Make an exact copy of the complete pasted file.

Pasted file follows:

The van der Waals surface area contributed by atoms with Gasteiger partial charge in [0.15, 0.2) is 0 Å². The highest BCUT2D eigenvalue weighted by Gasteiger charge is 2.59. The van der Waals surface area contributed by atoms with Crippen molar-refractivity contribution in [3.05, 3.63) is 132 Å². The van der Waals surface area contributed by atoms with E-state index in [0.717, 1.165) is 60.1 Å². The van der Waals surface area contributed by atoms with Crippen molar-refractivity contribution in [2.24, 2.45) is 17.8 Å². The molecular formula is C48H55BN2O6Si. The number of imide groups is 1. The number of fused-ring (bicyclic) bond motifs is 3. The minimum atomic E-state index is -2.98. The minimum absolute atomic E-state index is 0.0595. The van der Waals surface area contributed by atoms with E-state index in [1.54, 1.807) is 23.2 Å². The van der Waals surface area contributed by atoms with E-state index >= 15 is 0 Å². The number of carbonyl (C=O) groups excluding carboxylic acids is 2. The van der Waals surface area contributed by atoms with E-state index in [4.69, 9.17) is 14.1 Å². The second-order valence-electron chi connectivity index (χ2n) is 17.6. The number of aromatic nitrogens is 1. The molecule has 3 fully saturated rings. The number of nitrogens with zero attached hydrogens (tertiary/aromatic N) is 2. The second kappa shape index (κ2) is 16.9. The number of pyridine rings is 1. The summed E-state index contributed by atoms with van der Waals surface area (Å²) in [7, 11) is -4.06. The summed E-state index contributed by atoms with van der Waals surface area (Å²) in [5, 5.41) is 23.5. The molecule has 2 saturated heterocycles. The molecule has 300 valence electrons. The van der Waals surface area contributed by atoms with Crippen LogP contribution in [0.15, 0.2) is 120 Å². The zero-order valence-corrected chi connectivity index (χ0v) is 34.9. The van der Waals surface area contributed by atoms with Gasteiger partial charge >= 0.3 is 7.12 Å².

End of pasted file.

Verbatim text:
The van der Waals surface area contributed by atoms with Gasteiger partial charge in [0.15, 0.2) is 0 Å². The highest BCUT2D eigenvalue weighted by Gasteiger charge is 2.59. The van der Waals surface area contributed by atoms with Crippen molar-refractivity contribution in [3.05, 3.63) is 132 Å². The van der Waals surface area contributed by atoms with E-state index in [0.717, 1.165) is 60.1 Å². The van der Waals surface area contributed by atoms with Crippen molar-refractivity contribution in [2.24, 2.45) is 17.8 Å². The molecular formula is C48H55BN2O6Si. The number of imide groups is 1. The number of fused-ring (bicyclic) bond motifs is 3. The minimum atomic E-state index is -2.98. The minimum absolute atomic E-state index is 0.0595. The van der Waals surface area contributed by atoms with E-state index in [1.54, 1.807) is 23.2 Å². The van der Waals surface area contributed by atoms with E-state index >= 15 is 0 Å². The number of carbonyl (C=O) groups excluding carboxylic acids is 2. The van der Waals surface area contributed by atoms with E-state index in [4.69, 9.17) is 14.1 Å². The second-order valence-electron chi connectivity index (χ2n) is 17.6. The number of aromatic nitrogens is 1. The molecule has 3 fully saturated rings. The number of nitrogens with zero attached hydrogens (tertiary/aromatic N) is 2. The second kappa shape index (κ2) is 16.9. The number of pyridine rings is 1. The summed E-state index contributed by atoms with van der Waals surface area (Å²) in [7, 11) is -4.06. The summed E-state index contributed by atoms with van der Waals surface area (Å²) in [5, 5.41) is 23.5. The molecule has 2 saturated heterocycles. The molecule has 300 valence electrons. The van der Waals surface area contributed by atoms with Crippen LogP contribution in [0.15, 0.2) is 120 Å². The zero-order valence-corrected chi connectivity index (χ0v) is 34.9. The van der Waals surface area contributed by atoms with Gasteiger partial charge >= 0.3 is 7.12 Å².